The FOX Forecast Center will monitor a series of storm systems across the US that will bring rain, snow and even severe weather to millions of Americans this week.
Your location will mean everything, as temperatures will dictate what kind of precipitation will fall on the frozen variety and where severe weather could develop, including potential tornadoes.
You can stay ahead of disruptive weather by downloading the FOX Weather app. America’s Weather Team will monitor storm systems and send alerts when dangerous weather approaches your area.
These are the four weather events that the FOX Forecast Center will follow this week.
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Storm system bringing wet weather to millions of people on the East Coast
AAA estimated that around 55 million Americans would travel 50 miles or more over the Thanksgiving holiday, and Sunday is expected to be a busy day as everyone heads home.
But a powerful storm system is bringing much-needed rain to the eastern half of the country, and that will likely cause some delays on the roads and even in the sky for those catching a flight home.
“There is a large area of low pressure that we are tracking, and this brings showers and a couple of thunderstorms in and around Atlanta,” said FOX meteorologist Michael Estime.
So for people taking a flight at Hartsfield-Jackson Atlanta International Airport, there may be delays and even cancellations due to rain.
Precipitation also extends north in places like Chicago, so passengers heading to Chicago O’Hare International Airport should call ahead to make sure flights are still scheduled and on time before heading to the airport.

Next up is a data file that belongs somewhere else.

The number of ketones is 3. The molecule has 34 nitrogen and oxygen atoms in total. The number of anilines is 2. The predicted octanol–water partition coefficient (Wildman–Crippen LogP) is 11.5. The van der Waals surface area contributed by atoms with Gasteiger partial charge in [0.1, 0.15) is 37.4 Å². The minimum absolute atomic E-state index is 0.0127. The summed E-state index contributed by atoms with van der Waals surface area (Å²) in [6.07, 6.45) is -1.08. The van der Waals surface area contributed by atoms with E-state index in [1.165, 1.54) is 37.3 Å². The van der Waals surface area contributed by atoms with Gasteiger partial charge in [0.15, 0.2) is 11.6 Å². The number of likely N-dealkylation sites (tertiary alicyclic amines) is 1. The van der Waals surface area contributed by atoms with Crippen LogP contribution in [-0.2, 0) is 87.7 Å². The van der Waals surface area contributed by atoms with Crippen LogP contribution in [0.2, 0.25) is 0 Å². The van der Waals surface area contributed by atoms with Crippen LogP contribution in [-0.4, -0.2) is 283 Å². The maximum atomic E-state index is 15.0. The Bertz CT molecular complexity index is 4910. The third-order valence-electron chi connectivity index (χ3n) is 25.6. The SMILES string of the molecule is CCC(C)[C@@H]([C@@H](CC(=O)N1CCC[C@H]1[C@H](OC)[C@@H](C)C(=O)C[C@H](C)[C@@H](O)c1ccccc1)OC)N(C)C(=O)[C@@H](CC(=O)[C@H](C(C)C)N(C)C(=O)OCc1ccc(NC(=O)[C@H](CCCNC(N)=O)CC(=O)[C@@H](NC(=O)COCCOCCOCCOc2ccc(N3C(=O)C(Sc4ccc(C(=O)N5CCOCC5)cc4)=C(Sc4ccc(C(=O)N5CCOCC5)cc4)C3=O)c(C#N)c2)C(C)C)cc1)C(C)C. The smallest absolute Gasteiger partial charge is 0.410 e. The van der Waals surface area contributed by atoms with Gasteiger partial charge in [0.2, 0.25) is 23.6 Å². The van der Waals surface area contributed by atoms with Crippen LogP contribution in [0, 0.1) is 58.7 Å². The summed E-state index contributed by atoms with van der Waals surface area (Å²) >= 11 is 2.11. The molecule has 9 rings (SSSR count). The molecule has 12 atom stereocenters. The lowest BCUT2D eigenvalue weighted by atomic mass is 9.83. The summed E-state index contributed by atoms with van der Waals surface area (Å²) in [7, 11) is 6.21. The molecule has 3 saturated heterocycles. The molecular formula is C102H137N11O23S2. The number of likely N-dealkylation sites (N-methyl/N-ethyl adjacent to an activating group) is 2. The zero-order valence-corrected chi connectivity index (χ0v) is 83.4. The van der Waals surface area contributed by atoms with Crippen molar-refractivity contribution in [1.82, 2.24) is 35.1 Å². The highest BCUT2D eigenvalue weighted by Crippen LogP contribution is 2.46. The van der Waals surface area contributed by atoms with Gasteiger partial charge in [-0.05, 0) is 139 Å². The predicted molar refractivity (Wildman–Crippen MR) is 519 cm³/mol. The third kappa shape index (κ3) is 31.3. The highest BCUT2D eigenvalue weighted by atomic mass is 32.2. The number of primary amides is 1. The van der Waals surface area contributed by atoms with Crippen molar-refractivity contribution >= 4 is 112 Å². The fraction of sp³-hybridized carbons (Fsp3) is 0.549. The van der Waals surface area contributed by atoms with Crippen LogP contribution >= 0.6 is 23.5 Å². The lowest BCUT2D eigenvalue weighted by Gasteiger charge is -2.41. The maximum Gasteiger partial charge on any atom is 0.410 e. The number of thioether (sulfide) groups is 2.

The storm system will continue moving east through the day on Sunday, bringing wet weather to places including Washington, Philadelphia, New York City and Boston.
“Speaking of New York, we expect wet weather to move in around noon (Sunday),” Estime said. “So if you’re going to travel to any of the New York airports, expect rain.”
And while the rain will fall mostly in the Northeast and New England, some areas in the higher elevations could see snow by the time the system ends Monday.
“Places like Burlington, Vermont, northern New Hampshire and northern Maine, a couple of snowflakes are getting ready to move in at dawn Monday,” Estime said.
In terms of rainfall totals, this will not be a flood weather event.
“On average, about a half inch of rain is possible,” Estime said. “A couple places, in and around Toledo, Ohio, I-75 there, it could go up about an inch, maybe two inches in the heaviest rain bands.”
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Severe storms, including tornadoes, possible in the South this week
As that storm system moves out of the country on Monday, another will approach parts of the south on Tuesday. That system could unleash severe thunderstorms, including some tornadoes, in parts of Texas, Louisiana, Arkansas, Mississippi and Tennessee.
This threat comes after the National Weather Service confirmed an EF-1 tornado in St. Charles Parish, west of New Orleans, on Saturday.
The tornado touched down in the town of Boutte and downed trees and the roof of a building, causing damage to several other buildings between Wisner Street and Highway 306 in Paradis.